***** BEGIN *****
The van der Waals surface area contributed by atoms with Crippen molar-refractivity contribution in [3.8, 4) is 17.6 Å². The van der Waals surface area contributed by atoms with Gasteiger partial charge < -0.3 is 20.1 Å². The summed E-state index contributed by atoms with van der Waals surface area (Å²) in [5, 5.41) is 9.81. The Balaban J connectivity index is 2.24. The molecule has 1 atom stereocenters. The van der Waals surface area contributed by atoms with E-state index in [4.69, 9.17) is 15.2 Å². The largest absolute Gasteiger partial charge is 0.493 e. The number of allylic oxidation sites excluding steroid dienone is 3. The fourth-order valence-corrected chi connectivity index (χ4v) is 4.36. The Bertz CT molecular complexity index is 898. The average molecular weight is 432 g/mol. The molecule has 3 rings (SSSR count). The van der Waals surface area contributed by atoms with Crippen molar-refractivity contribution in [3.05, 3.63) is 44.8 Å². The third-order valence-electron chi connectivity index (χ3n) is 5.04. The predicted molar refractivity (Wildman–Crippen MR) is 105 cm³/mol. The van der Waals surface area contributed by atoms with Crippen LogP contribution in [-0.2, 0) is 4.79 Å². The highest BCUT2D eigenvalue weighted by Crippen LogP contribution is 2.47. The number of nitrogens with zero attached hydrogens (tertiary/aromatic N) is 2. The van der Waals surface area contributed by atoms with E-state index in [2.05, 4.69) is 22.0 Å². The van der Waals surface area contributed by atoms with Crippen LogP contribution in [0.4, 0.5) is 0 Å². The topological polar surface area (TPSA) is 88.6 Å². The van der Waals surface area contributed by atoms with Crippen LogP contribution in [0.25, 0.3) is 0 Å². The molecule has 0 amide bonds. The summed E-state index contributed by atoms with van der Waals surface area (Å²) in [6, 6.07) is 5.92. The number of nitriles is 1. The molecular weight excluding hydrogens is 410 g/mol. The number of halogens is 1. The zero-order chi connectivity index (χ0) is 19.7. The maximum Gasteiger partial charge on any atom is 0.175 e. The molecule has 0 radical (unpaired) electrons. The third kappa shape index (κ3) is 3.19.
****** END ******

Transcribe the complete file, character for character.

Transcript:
The van der Waals surface area contributed by atoms with Crippen molar-refractivity contribution in [3.8, 4) is 17.6 Å². The van der Waals surface area contributed by atoms with Gasteiger partial charge < -0.3 is 20.1 Å². The summed E-state index contributed by atoms with van der Waals surface area (Å²) in [5, 5.41) is 9.81. The Balaban J connectivity index is 2.24. The molecule has 1 atom stereocenters. The van der Waals surface area contributed by atoms with E-state index in [4.69, 9.17) is 15.2 Å². The largest absolute Gasteiger partial charge is 0.493 e. The number of allylic oxidation sites excluding steroid dienone is 3. The fourth-order valence-corrected chi connectivity index (χ4v) is 4.36. The Bertz CT molecular complexity index is 898. The average molecular weight is 432 g/mol. The molecule has 3 rings (SSSR count). The van der Waals surface area contributed by atoms with Crippen molar-refractivity contribution in [3.05, 3.63) is 44.8 Å². The third-order valence-electron chi connectivity index (χ3n) is 5.04. The predicted molar refractivity (Wildman–Crippen MR) is 105 cm³/mol. The van der Waals surface area contributed by atoms with Crippen LogP contribution in [-0.2, 0) is 4.79 Å². The highest BCUT2D eigenvalue weighted by Crippen LogP contribution is 2.47. The number of nitrogens with zero attached hydrogens (tertiary/aromatic N) is 2. The van der Waals surface area contributed by atoms with E-state index in [2.05, 4.69) is 22.0 Å². The van der Waals surface area contributed by atoms with Crippen LogP contribution in [0.4, 0.5) is 0 Å². The topological polar surface area (TPSA) is 88.6 Å². The van der Waals surface area contributed by atoms with Crippen LogP contribution in [0.25, 0.3) is 0 Å². The molecule has 0 amide bonds. The summed E-state index contributed by atoms with van der Waals surface area (Å²) in [6, 6.07) is 5.92. The number of nitriles is 1. The molecular weight excluding hydrogens is 410 g/mol. The number of halogens is 1. The zero-order chi connectivity index (χ0) is 19.7. The maximum Gasteiger partial charge on any atom is 0.175 e. The molecule has 0 radical (unpaired) electrons. The third kappa shape index (κ3) is 3.19.